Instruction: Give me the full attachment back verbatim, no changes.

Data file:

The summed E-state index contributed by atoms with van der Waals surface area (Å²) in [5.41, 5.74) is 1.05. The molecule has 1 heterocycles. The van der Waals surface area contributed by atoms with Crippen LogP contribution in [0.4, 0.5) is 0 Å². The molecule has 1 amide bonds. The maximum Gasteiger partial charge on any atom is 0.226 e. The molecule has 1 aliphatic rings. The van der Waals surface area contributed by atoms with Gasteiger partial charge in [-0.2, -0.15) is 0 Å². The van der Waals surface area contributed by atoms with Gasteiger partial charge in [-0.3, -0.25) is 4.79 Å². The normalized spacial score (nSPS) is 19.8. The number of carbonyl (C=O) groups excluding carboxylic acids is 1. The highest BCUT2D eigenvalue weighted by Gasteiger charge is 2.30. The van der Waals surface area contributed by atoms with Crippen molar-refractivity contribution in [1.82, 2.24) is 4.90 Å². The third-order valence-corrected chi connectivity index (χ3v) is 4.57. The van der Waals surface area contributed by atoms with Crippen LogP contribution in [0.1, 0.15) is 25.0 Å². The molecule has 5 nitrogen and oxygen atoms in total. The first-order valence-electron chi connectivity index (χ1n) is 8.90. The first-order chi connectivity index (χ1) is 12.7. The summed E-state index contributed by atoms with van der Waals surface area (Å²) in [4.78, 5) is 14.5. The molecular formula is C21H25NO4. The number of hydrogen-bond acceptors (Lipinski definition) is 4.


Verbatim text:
The summed E-state index contributed by atoms with van der Waals surface area (Å²) in [5.41, 5.74) is 1.05. The molecule has 1 heterocycles. The van der Waals surface area contributed by atoms with Crippen LogP contribution in [0.4, 0.5) is 0 Å². The molecule has 1 amide bonds. The maximum Gasteiger partial charge on any atom is 0.226 e. The molecule has 1 aliphatic rings. The van der Waals surface area contributed by atoms with Gasteiger partial charge in [-0.2, -0.15) is 0 Å². The van der Waals surface area contributed by atoms with Gasteiger partial charge in [-0.3, -0.25) is 4.79 Å². The normalized spacial score (nSPS) is 19.8. The number of carbonyl (C=O) groups excluding carboxylic acids is 1. The highest BCUT2D eigenvalue weighted by Gasteiger charge is 2.30. The van der Waals surface area contributed by atoms with Crippen molar-refractivity contribution in [1.82, 2.24) is 4.90 Å². The third-order valence-corrected chi connectivity index (χ3v) is 4.57. The van der Waals surface area contributed by atoms with Crippen LogP contribution in [0.1, 0.15) is 25.0 Å². The molecule has 5 nitrogen and oxygen atoms in total. The first-order valence-electron chi connectivity index (χ1n) is 8.90. The first-order chi connectivity index (χ1) is 12.7. The summed E-state index contributed by atoms with van der Waals surface area (Å²) in [4.78, 5) is 14.5. The molecular formula is C21H25NO4. The number of hydrogen-bond acceptors (Lipinski definition) is 4.